保险英语口语9:All aboard for Allfinanz(音频)
All aboard for Allfinanz
The Germans coined the term Allfinanz, the marriage of banking with insurance and other services for retail customers, yet their banks and insurers have lagged behind European rivals in putting it into effect.
French banks, for instance, sell 35% of France's life insurance; German banks a puny 5%.
But thanks to the EC'single market, Germany's insurance market will be deregulated in 1994.
Foreign competition could then threaten the domestic cartels that dominate German insurance.
That should force German banks to catch up.
Habit, law and the balance of power among financial institutions explain Germany's backwardness.
Bankers and insurance agents are not used to selling each other's products.
Savers usually buy insurance from agents tied to a single insurer, rather than from banks.
The tax authorities encourage segregation by refusing to give tax breaks to types of insurance that mimic banking products.
And some banks have been loth to start their own insurance operations lest they offend insurers, which are among their best customers.
So most banks have sought to deliver Allfinanz through alliances, a strategy that entails modest costs but also produces modest returns.
Allianz, Germany's biggest insurer, co-operates in some areas with Dresdner Bank; in others with Bayerische Hypothekenbank or co-operative banks.
Its alliances with Dresdner and Hypobank are cemented by shareholdings; its banking partners sell 17% of its life-insurance policies.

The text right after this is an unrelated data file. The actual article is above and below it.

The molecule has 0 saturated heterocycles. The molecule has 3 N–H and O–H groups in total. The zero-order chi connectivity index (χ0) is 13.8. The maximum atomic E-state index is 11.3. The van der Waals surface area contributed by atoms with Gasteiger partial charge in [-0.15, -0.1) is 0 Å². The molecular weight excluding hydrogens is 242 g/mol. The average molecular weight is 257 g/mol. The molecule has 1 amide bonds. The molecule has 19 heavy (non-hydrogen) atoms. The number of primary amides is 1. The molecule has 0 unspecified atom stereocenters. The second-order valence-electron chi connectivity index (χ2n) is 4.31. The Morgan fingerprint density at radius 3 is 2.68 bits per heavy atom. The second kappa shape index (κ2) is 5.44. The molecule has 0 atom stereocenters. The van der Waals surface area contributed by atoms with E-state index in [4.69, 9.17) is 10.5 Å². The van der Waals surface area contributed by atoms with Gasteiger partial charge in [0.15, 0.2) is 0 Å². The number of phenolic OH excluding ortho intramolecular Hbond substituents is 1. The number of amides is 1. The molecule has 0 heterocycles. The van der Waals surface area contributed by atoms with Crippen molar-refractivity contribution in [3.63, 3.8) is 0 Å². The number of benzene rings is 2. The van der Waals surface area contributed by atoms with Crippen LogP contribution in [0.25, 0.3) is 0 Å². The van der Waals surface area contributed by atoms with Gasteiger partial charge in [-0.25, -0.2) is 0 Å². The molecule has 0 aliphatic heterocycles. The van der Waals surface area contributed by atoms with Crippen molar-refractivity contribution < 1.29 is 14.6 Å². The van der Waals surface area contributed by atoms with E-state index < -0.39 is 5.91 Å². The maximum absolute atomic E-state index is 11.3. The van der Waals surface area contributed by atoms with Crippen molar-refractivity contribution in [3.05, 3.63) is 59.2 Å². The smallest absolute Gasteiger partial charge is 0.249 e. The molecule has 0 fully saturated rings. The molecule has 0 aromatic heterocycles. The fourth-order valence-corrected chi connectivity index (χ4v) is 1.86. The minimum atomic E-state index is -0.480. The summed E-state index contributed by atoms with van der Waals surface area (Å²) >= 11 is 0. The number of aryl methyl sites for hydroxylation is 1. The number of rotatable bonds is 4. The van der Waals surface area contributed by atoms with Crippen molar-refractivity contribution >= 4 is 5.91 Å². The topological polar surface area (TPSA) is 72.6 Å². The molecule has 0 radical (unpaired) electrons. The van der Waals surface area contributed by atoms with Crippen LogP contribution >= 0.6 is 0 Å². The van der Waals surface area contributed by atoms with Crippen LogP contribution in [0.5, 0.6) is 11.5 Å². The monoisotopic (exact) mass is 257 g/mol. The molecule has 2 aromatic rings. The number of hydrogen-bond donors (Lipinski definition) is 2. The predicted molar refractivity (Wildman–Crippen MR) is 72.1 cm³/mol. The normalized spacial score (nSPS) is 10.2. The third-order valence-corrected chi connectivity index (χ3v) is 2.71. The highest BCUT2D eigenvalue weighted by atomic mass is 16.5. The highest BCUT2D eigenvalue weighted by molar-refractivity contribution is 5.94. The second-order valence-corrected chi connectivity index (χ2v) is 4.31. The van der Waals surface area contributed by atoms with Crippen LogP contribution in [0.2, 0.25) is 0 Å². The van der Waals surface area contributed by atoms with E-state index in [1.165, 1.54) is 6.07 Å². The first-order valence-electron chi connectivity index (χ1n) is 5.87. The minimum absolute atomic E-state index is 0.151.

Commerzbank owns 48% of its insurance policies. DBV and sells DM1 billion($600m) of DBV's life insurance.
Bolder approaches have not been particularly successful.
AMB, Germany's second-biggest insurer, plunged into Allfinanz by buying BFG, a former trade-union bank.
It lost more than DM750m on BFG's bad loans, and the bank sold less insurance than AMB hoped.
AMB has since sold BFG to a French bank(it is itself partly-owned by a French insurer),though it continues to market insurance through BFG branches.
The deregulation of Germany's insurance market in mid-1994 will free prices and allow insurers to experiment with new products.
That will drive banks and insurers closer together and may promote mergers and takeovers among companies that now co-operate.
One reason is that banks can sell standard life insurance more cheaply than insurers' tied agents.
As competition heats up, that price advantage will tell.
A second reason, says Sven-Michael Slottko, a former head of Deutsche Bank's life insurance operation, is that mere allies cannot invent true banking-insurance hybrids without squabbling over how to split the profits.
Insurers require high commissions; banks live off spreads.
Only a combined Allfinanz group, says Mr Slottko, can sell an insurance policy that sacrifices commission for a high spread.
Deutsche Bank's insurance venture may be a sign of things to come.
Alone among big banks, Deutsche started its own company, DB Leben, in 1989.
In 1992 DB Leben sold DM7.2billion worth of life insurance through Deutsche's branches, putting it among Germany's top 15 life insurers.
Despite this apparent success, Deutsche suddenly abandoned its go-it-alone strategy last year by buying 65% of Deutscher Herold, a medium-sized insurer.
Deutsche has since transferred its insurance business to Herold and the insurance men who run it.
Hilmar Kopper, Deutsche's chairman, calls the purchase of Herold "the most significant move we have made for years."